When moving to Github we evaluated the various options for documentation. We thought about using the Github wiki, but in the end it felt a bit too constrained. Additionally, we are starting to split the code of the Facebook C# SDK into a variety of Github repositories. However, we didn’t want to also split up the documentation. We thought there should be a high quality, customizable, and centralized space for documentation. We decided that Github pages would work nicely for our needs. Many other projects use Github pages to build out rich and high quality documentation. You can see our early efforts at http://docs.csharpsdk.org. This is just an early start, but in the coming weeks expect to see this resource grow to provide lots of great content.

Issues and Discussions

One thing you will notice on Github is that there is no discussions area. The old Codeplex project had a discussions area where many people asked questions and provided feedback. While we know that many of you liked that model we always have tried to discourage using Codeplex for discussions because of the problems associated with threaded conversations. First, information was quickly outdated. Often times you could find a discussion in a search that would seem like it solved your problem, but the answer would be outdated. Additionally, there is no way of noting which answer is the correct answer. You had to read the entire conversation to figure out the solution (if there was even one). For these reasons we have all come to know and love StackOverflow.

Recently, Facebook showed some love for StackOverflow and moved their developer forums to http://facebook.stackoverflow.com. We have decided to do the same. Going forward we will not offer a discussion area outside of Stackoverflow. We believe this will help keep questions and answered organized, relevant, and make it easier for developers to find the answers they are looking for. We will continue to monitor and answer questions on StackOverflow.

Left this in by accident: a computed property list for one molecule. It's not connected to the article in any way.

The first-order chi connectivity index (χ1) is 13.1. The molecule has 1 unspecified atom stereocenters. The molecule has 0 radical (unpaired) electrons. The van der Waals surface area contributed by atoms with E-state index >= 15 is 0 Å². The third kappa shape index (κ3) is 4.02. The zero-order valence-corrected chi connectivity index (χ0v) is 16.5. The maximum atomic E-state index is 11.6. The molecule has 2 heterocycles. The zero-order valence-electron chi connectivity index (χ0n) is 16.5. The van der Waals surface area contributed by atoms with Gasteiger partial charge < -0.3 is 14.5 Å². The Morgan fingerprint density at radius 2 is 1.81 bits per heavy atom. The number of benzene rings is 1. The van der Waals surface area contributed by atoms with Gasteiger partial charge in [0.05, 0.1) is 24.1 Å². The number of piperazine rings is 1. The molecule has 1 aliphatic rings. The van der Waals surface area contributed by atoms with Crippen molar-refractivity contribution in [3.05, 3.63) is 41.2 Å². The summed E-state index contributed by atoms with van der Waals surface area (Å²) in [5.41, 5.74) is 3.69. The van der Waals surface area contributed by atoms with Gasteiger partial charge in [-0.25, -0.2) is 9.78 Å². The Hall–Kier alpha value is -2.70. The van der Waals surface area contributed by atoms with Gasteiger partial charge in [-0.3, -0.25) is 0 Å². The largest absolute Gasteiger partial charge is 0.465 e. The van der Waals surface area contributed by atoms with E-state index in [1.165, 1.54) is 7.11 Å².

The one issue StackOverflow does not solve is bugs. The old Codeplex discussions were often the first place a bug was reported. This made it really difficult for us to keep track of these bugs. Going forward, we are going to be using Github issues for all bugs. If you find a bug or even think you have a bug file an issue. Users can then comment on issues, track issues, and we can tag issues, and mark them as fixed as appropriate. This will make our jobs easier and help ensure that your bug/issue gets fixed as soon as possible.

Also, issues are not just for bugs. Please add feature requests, documentation request/issues, sample requests/issues to the project issues as well. Don’t worry that your issues maybe isn’t really a bug or that your request might seem too specific. We love the feedback and want your help to improve the SDK.

Utility Libraries

As we built out the Facebook C# SDK we also created several utility libraries as well. The first of these libraries is SimpleJson which is a very robust yet very simple JSON serializer. Next is HttpHelper which simplifies making HTTP requests from various .Net/Windows platforms. ReflectionUtils which is a simple set of tools for performing reflection. Finally, there is CombinationStream which allows you to represent multiple streams as a single stream. We have moved these projects to repositories under the facebook-csharp-sdk organization on Github. Feel free to use these in your libraries or applications as well.

Community Contributions

Please fork our repositories. If you aren’t familiar with Github there are some awesome documents on their website. Additionally, Tekpub has a great video on getting started with Git here. The video costs $15, but if you like learning through videos it is definitely worth it.

If you want to submit a patch, please send us a pull request. We would love help with bug fixes, documentation, samples, or anything else. With github these sort of contributions are really easy to manage so please feel free to jump in and help out.

Wrapping Up

This post ended up being a lot longer than I had planned, but I hope you are excited about where the Facebook C# SDK is heading. There were a lot of big announcements today and we have a few more exciting announcements in the next few weeks. As always, please feel free to leave feedback. We would love to hear from you.